US9507874B2 - Validation of schema and schema conformance verification - Google Patents

Validation of schema and schema conformance verification Download PDF

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US9507874B2
US9507874B2 US13172901 US201113172901A US9507874B2 US 9507874 B2 US9507874 B2 US 9507874B2 US 13172901 US13172901 US 13172901 US 201113172901 A US201113172901 A US 201113172901A US 9507874 B2 US9507874 B2 US 9507874B2
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schema
document
element
parse
tree
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Steven B. PITSCHKE
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International Business Machines Corp
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    • GPHYSICS
    • G06COMPUTING; CALCULATING; COUNTING
    • G06FELECTRIC DIGITAL DATA PROCESSING
    • G06F17/00Digital computing or data processing equipment or methods, specially adapted for specific functions
    • G06F17/30Information retrieval; Database structures therefor ; File system structures therefor
    • G06F17/30908Information retrieval; Database structures therefor ; File system structures therefor of semistructured data, the undelying structure being taken into account, e.g. mark-up language structure data
    • G06F17/30914Mapping or conversion
    • GPHYSICS
    • G06COMPUTING; CALCULATING; COUNTING
    • G06FELECTRIC DIGITAL DATA PROCESSING
    • G06F17/00Digital computing or data processing equipment or methods, specially adapted for specific functions
    • G06F17/20Handling natural language data
    • G06F17/27Automatic analysis, e.g. parsing
    • G06F17/2705Parsing
    • GPHYSICS
    • G06COMPUTING; CALCULATING; COUNTING
    • G06FELECTRIC DIGITAL DATA PROCESSING
    • G06F17/00Digital computing or data processing equipment or methods, specially adapted for specific functions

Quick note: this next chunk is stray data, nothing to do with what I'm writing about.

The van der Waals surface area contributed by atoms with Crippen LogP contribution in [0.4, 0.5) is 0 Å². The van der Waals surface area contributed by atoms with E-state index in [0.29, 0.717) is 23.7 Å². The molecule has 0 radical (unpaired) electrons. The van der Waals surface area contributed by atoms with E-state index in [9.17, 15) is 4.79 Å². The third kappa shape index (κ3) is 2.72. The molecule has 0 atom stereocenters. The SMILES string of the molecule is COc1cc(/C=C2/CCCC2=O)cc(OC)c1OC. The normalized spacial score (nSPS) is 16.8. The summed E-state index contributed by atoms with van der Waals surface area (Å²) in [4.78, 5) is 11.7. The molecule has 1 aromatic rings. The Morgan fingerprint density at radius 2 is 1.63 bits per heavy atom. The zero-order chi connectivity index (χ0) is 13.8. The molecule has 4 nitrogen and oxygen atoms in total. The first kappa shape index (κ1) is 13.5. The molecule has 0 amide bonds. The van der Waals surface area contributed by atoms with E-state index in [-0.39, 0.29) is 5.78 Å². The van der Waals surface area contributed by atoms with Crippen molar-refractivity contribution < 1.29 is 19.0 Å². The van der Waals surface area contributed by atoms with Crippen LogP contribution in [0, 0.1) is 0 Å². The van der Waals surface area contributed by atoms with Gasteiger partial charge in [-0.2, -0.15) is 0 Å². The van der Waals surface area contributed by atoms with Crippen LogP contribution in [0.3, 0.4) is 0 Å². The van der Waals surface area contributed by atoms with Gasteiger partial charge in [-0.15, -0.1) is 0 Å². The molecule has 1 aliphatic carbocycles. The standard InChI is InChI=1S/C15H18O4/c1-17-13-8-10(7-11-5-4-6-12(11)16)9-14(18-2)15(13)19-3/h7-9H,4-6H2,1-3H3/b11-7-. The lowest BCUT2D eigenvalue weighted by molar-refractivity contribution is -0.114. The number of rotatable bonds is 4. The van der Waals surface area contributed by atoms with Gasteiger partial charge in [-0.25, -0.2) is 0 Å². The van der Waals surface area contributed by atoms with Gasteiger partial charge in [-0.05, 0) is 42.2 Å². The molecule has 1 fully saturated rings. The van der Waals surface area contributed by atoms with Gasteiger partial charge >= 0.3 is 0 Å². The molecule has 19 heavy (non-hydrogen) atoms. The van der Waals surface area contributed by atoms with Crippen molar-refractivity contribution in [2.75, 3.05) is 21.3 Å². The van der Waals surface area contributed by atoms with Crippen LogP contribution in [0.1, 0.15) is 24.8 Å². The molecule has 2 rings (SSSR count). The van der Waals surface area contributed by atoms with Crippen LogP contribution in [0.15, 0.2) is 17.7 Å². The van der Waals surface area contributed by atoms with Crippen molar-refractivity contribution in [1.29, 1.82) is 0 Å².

• G06F17/30Information retrieval; Database structures therefor ; File system structures therefor
    • G06F17/30908Information retrieval; Database structures therefor ; File system structures therefor of semistructured data, the undelying structure being taken into account, e.g. mark-up language structure data

Abstract

Within a system comprising a processor and a memory, a method that includes, via the processor, receiving a schema as an input. For each element in the schema, the method can include parsing the element from the schema, validating the parsed element, generating a parse tree node for the parsed element, and adding the parse tree node to a schema parse tree. The method further can include outputting the schema parse tree.

Description

BACKGROUND

The embodiments disclosed within this specification relate to validation of a schema that itself is used to validate one or more document instances.

The use of XML messages to relay information, especially via Internet based protocols, is prevalent. Essentially, an XML message is an XML document communicated via a suitable communication medium. With the proliferation of XML, and the increased complexity Internet communications, XML messages also are becoming increasingly complex.

XML schema oftentimes are used to specify the content of XML documents. An XML schema is a description of a type of XML document, typically expressed in terms of constraints on the structure and content of documents of that type, above and beyond the basic syntactical constraints imposed by XML itself. In illustration, XML schema generally are expressed using some combination of grammatical rules governing the order of elements, Boolean predicates that the content must satisfy, data types governing the content of elements and attributes, etc.

BRIEF SUMMARY

One embodiment of the present invention relates to, within a system comprising a processor and a memory, a method that includes, via the processor, receiving a schema as an input. For each element in the schema, the method can include parsing the element from the schema, validating the parsed element, generating a parse tree node for the parsed element, and adding the parse tree node to a schema parse tree. The method further can include outputting the schema parse tree.

Another embodiment of the present invention relates to, within a system comprising a processor and a memory, a method that includes, via the processor, receiving a document instance as an input. For each element in the document instance, the method can include parsing the element from the document instance and performing a first validation of each parsed element using a schema parse tree. The method further can include performing a second validation of at least one parsed element using at least one user defined rule. The validated document elements can be added to a validation report, and the validation report can be output.